The Spondylus shell in Chimu iconography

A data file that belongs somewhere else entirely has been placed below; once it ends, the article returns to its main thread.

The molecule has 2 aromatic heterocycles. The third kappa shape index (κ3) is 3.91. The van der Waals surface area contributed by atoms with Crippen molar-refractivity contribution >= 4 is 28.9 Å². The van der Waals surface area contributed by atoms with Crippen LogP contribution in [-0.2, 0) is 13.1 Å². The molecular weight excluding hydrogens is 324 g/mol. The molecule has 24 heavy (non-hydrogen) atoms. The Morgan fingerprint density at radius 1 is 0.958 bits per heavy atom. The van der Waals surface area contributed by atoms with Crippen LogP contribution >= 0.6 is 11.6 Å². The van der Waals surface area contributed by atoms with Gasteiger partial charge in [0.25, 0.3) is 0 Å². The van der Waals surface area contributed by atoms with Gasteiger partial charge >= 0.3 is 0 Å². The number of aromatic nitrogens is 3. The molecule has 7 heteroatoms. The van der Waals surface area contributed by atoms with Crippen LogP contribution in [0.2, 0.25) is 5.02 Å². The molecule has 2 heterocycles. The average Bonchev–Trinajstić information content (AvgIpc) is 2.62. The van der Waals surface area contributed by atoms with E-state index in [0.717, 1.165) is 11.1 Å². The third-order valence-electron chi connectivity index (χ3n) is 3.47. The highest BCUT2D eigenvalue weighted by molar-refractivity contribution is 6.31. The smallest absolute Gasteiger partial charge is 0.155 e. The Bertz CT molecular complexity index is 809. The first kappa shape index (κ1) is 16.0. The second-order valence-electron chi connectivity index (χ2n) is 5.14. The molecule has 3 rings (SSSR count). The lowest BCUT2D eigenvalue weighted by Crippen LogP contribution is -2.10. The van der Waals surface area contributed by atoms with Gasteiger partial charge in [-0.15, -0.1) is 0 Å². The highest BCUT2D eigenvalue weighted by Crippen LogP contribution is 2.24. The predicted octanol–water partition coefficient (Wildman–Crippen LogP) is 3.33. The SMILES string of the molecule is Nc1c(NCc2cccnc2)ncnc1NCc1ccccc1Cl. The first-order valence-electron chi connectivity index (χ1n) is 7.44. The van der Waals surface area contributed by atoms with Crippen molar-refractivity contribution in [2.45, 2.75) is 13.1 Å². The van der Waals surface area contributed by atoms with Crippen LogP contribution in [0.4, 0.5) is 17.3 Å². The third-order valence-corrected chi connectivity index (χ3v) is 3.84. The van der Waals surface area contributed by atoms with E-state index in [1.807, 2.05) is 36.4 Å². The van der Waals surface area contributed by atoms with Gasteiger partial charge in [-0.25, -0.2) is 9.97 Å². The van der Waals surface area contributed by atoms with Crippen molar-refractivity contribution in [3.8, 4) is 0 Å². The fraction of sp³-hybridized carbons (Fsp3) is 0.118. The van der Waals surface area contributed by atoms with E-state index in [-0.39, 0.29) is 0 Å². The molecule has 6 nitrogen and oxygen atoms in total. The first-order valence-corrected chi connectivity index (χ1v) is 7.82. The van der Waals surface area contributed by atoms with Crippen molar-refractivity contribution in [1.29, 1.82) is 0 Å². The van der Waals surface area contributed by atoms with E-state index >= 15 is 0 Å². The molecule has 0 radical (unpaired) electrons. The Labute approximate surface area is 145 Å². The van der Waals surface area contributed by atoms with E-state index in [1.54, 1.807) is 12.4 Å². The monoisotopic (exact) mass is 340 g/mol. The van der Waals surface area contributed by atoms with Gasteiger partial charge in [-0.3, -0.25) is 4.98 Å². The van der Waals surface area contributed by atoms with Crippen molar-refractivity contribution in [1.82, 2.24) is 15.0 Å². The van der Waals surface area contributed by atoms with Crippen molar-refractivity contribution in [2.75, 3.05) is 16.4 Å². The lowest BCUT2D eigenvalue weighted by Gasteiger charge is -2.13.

The shell of the Spondylus, a tropical marine mollusk, has been imported into Peru for over 4,000 years. It is recovered from archaeological sites either as whole shells, fragments, dust, or fashioned into jewelry. Aside from the recovery of the shell itself, representations were created by pre-hispanic artisans in a variety of media. This study uses the imagery associated with ceramic representations to uncover the role played by this shell in the lives of one pre-hispanic people, the Chimu. Using both ethnohistoric and archaeological material as the primary sources of information about Chimu society and culture, this study demonstrates that the visual record corroborates the pattern noted from other lines of evidence. Archaeological data indicate that among the Chimu, who inhabited the north coast of Peru at approximately 1,000 A.D., this shell was a highly valued commodity whose acquisition and distribution were apparently controlled by the upper segments of Chimu society. Ethnohistoric evidence confirms the pattern noted in the archaeological record, and in addition shows that this shell held religious import to the Chimu. The oral tradition suggests that Indians valued this shell because they were believed to have the power to influence supernatural forces in control of the weather. By following the methodology set out in this study, it is apparent that the images associated with the Spondylus on Chimu ceramics communicate the message that in Chimu society this shell was primarily associated with high status, was economically important, and played a significant role in religious practices and beliefs.